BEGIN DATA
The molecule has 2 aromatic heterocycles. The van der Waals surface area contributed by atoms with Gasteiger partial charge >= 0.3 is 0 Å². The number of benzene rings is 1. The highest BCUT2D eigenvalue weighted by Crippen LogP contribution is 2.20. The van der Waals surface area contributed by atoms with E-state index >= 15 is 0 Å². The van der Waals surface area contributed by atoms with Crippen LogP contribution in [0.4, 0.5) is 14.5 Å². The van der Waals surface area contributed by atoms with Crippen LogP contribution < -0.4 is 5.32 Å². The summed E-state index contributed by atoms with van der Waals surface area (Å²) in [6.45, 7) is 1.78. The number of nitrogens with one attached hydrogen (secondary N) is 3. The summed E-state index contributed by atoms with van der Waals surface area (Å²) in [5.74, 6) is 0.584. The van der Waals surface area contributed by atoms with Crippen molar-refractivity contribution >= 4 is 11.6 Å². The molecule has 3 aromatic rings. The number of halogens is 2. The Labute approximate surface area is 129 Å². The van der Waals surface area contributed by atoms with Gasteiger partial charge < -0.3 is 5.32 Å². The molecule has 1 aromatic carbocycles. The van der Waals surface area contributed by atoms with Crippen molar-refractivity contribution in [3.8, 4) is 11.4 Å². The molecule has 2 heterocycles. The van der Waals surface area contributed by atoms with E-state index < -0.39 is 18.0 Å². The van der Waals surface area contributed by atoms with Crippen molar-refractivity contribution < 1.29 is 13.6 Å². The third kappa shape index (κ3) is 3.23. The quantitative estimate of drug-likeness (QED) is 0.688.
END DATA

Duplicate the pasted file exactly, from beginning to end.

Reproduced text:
The molecule has 2 aromatic heterocycles. The van der Waals surface area contributed by atoms with Gasteiger partial charge >= 0.3 is 0 Å². The number of benzene rings is 1. The highest BCUT2D eigenvalue weighted by Crippen LogP contribution is 2.20. The van der Waals surface area contributed by atoms with E-state index >= 15 is 0 Å². The van der Waals surface area contributed by atoms with Crippen LogP contribution in [0.4, 0.5) is 14.5 Å². The van der Waals surface area contributed by atoms with Crippen LogP contribution < -0.4 is 5.32 Å². The summed E-state index contributed by atoms with van der Waals surface area (Å²) in [6.45, 7) is 1.78. The number of nitrogens with one attached hydrogen (secondary N) is 3. The summed E-state index contributed by atoms with van der Waals surface area (Å²) in [5.74, 6) is 0.584. The van der Waals surface area contributed by atoms with Crippen molar-refractivity contribution >= 4 is 11.6 Å². The molecule has 3 aromatic rings. The number of halogens is 2. The Labute approximate surface area is 129 Å². The van der Waals surface area contributed by atoms with Gasteiger partial charge < -0.3 is 5.32 Å². The molecule has 1 aromatic carbocycles. The van der Waals surface area contributed by atoms with Crippen molar-refractivity contribution in [3.8, 4) is 11.4 Å². The molecule has 2 heterocycles. The van der Waals surface area contributed by atoms with E-state index < -0.39 is 18.0 Å². The van der Waals surface area contributed by atoms with Crippen molar-refractivity contribution < 1.29 is 13.6 Å². The third kappa shape index (κ3) is 3.23. The quantitative estimate of drug-likeness (QED) is 0.688.